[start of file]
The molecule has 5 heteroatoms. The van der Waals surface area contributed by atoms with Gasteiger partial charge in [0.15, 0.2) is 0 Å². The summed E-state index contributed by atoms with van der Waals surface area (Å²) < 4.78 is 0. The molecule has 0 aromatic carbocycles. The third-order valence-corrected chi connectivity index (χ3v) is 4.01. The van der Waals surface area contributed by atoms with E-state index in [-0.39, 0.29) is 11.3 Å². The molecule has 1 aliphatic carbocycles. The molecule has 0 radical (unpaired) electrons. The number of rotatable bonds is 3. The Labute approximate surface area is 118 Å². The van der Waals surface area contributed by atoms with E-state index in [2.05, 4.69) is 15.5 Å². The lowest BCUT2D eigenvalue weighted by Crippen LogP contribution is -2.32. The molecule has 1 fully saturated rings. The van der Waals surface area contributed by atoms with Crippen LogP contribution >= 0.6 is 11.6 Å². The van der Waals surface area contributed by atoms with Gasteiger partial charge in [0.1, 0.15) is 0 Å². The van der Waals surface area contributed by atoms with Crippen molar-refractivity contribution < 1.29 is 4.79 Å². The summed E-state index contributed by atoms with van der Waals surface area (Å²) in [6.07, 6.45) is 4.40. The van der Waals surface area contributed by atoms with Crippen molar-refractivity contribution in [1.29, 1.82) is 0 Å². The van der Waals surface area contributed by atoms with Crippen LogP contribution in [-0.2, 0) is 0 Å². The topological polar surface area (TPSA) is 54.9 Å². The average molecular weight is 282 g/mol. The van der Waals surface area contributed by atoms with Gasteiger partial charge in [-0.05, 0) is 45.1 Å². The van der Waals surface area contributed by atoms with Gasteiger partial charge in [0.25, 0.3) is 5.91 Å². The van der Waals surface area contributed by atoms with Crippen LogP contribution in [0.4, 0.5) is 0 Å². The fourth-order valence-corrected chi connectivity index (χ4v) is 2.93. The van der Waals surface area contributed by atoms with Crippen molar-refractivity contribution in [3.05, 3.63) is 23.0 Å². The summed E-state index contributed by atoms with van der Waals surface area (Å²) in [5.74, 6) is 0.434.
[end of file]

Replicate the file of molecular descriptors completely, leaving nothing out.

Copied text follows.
The molecule has 5 heteroatoms. The van der Waals surface area contributed by atoms with Gasteiger partial charge in [0.15, 0.2) is 0 Å². The summed E-state index contributed by atoms with van der Waals surface area (Å²) < 4.78 is 0. The molecule has 0 aromatic carbocycles. The third-order valence-corrected chi connectivity index (χ3v) is 4.01. The van der Waals surface area contributed by atoms with E-state index in [-0.39, 0.29) is 11.3 Å². The molecule has 1 aliphatic carbocycles. The molecule has 0 radical (unpaired) electrons. The number of rotatable bonds is 3. The Labute approximate surface area is 118 Å². The van der Waals surface area contributed by atoms with E-state index in [2.05, 4.69) is 15.5 Å². The lowest BCUT2D eigenvalue weighted by Crippen LogP contribution is -2.32. The molecule has 1 fully saturated rings. The van der Waals surface area contributed by atoms with Crippen LogP contribution >= 0.6 is 11.6 Å². The van der Waals surface area contributed by atoms with Gasteiger partial charge in [0.1, 0.15) is 0 Å². The van der Waals surface area contributed by atoms with Crippen molar-refractivity contribution < 1.29 is 4.79 Å². The summed E-state index contributed by atoms with van der Waals surface area (Å²) in [6.07, 6.45) is 4.40. The van der Waals surface area contributed by atoms with Crippen molar-refractivity contribution in [1.29, 1.82) is 0 Å². The van der Waals surface area contributed by atoms with Crippen LogP contribution in [-0.2, 0) is 0 Å². The topological polar surface area (TPSA) is 54.9 Å². The average molecular weight is 282 g/mol. The van der Waals surface area contributed by atoms with Gasteiger partial charge in [-0.05, 0) is 45.1 Å². The van der Waals surface area contributed by atoms with Gasteiger partial charge in [0.25, 0.3) is 5.91 Å². The van der Waals surface area contributed by atoms with Crippen LogP contribution in [0.4, 0.5) is 0 Å². The fourth-order valence-corrected chi connectivity index (χ4v) is 2.93. The van der Waals surface area contributed by atoms with Crippen molar-refractivity contribution in [3.05, 3.63) is 23.0 Å². The summed E-state index contributed by atoms with van der Waals surface area (Å²) in [5.74, 6) is 0.434.